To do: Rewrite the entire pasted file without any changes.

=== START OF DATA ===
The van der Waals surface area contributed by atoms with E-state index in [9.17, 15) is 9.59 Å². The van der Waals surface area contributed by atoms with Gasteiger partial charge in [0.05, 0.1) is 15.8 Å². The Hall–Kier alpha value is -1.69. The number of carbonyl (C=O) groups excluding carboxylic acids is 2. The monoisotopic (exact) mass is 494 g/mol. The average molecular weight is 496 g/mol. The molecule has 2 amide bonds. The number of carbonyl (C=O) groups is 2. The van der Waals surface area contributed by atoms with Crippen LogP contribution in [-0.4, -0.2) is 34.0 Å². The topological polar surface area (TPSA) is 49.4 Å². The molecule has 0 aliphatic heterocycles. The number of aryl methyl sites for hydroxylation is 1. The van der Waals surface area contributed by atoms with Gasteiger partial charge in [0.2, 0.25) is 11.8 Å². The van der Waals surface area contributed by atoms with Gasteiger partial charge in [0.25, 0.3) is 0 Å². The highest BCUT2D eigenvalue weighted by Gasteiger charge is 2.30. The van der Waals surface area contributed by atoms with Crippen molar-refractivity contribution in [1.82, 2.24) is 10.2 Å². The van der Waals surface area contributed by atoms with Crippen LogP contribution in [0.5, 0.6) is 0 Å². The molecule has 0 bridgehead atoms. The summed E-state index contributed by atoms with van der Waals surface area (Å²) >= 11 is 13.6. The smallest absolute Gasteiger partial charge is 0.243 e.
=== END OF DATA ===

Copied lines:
The van der Waals surface area contributed by atoms with E-state index in [9.17, 15) is 9.59 Å². The van der Waals surface area contributed by atoms with Gasteiger partial charge in [0.05, 0.1) is 15.8 Å². The Hall–Kier alpha value is -1.69. The number of carbonyl (C=O) groups excluding carboxylic acids is 2. The monoisotopic (exact) mass is 494 g/mol. The average molecular weight is 496 g/mol. The molecule has 2 amide bonds. The number of carbonyl (C=O) groups is 2. The van der Waals surface area contributed by atoms with Crippen LogP contribution in [-0.4, -0.2) is 34.0 Å². The topological polar surface area (TPSA) is 49.4 Å². The molecule has 0 aliphatic heterocycles. The number of aryl methyl sites for hydroxylation is 1. The van der Waals surface area contributed by atoms with Gasteiger partial charge in [0.2, 0.25) is 11.8 Å². The van der Waals surface area contributed by atoms with Gasteiger partial charge in [0.25, 0.3) is 0 Å². The highest BCUT2D eigenvalue weighted by Gasteiger charge is 2.30. The van der Waals surface area contributed by atoms with Crippen molar-refractivity contribution in [1.82, 2.24) is 10.2 Å². The van der Waals surface area contributed by atoms with Crippen LogP contribution in [0.5, 0.6) is 0 Å². The molecule has 0 bridgehead atoms. The summed E-state index contributed by atoms with van der Waals surface area (Å²) >= 11 is 13.6. The smallest absolute Gasteiger partial charge is 0.243 e.